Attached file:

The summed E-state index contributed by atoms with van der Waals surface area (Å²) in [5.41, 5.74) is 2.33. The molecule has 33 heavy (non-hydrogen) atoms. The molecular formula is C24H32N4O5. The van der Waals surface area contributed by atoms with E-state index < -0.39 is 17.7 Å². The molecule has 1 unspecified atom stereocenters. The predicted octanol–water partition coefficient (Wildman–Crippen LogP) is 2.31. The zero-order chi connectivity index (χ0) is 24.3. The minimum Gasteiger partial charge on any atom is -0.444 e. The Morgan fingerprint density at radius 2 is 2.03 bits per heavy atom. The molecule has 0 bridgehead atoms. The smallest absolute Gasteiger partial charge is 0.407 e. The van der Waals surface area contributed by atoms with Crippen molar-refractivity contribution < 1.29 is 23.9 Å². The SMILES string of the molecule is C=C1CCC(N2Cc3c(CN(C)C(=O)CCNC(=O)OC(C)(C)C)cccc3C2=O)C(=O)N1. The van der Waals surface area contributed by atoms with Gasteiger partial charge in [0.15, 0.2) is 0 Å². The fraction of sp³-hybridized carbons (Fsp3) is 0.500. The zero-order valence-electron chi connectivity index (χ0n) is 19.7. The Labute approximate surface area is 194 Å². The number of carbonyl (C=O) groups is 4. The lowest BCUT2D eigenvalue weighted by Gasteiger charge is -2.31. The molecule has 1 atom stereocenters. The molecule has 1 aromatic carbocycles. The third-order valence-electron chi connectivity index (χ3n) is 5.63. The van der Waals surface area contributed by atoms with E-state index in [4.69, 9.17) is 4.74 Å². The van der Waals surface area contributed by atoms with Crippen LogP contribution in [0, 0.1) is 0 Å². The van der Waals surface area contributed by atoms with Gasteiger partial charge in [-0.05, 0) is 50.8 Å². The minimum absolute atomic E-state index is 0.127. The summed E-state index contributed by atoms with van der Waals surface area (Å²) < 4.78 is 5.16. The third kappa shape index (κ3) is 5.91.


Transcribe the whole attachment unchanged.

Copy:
The summed E-state index contributed by atoms with van der Waals surface area (Å²) in [5.41, 5.74) is 2.33. The molecule has 33 heavy (non-hydrogen) atoms. The molecular formula is C24H32N4O5. The van der Waals surface area contributed by atoms with E-state index < -0.39 is 17.7 Å². The molecule has 1 unspecified atom stereocenters. The predicted octanol–water partition coefficient (Wildman–Crippen LogP) is 2.31. The zero-order chi connectivity index (χ0) is 24.3. The minimum Gasteiger partial charge on any atom is -0.444 e. The Morgan fingerprint density at radius 2 is 2.03 bits per heavy atom. The molecule has 0 bridgehead atoms. The smallest absolute Gasteiger partial charge is 0.407 e. The van der Waals surface area contributed by atoms with Crippen molar-refractivity contribution < 1.29 is 23.9 Å². The SMILES string of the molecule is C=C1CCC(N2Cc3c(CN(C)C(=O)CCNC(=O)OC(C)(C)C)cccc3C2=O)C(=O)N1. The van der Waals surface area contributed by atoms with Gasteiger partial charge in [0.15, 0.2) is 0 Å². The fraction of sp³-hybridized carbons (Fsp3) is 0.500. The zero-order valence-electron chi connectivity index (χ0n) is 19.7. The Labute approximate surface area is 194 Å². The number of carbonyl (C=O) groups is 4. The lowest BCUT2D eigenvalue weighted by Gasteiger charge is -2.31. The molecule has 1 atom stereocenters. The molecule has 1 aromatic carbocycles. The third-order valence-electron chi connectivity index (χ3n) is 5.63. The van der Waals surface area contributed by atoms with E-state index in [4.69, 9.17) is 4.74 Å². The van der Waals surface area contributed by atoms with Crippen LogP contribution in [0, 0.1) is 0 Å². The van der Waals surface area contributed by atoms with Gasteiger partial charge in [-0.05, 0) is 50.8 Å². The minimum absolute atomic E-state index is 0.127. The summed E-state index contributed by atoms with van der Waals surface area (Å²) < 4.78 is 5.16. The third kappa shape index (κ3) is 5.91.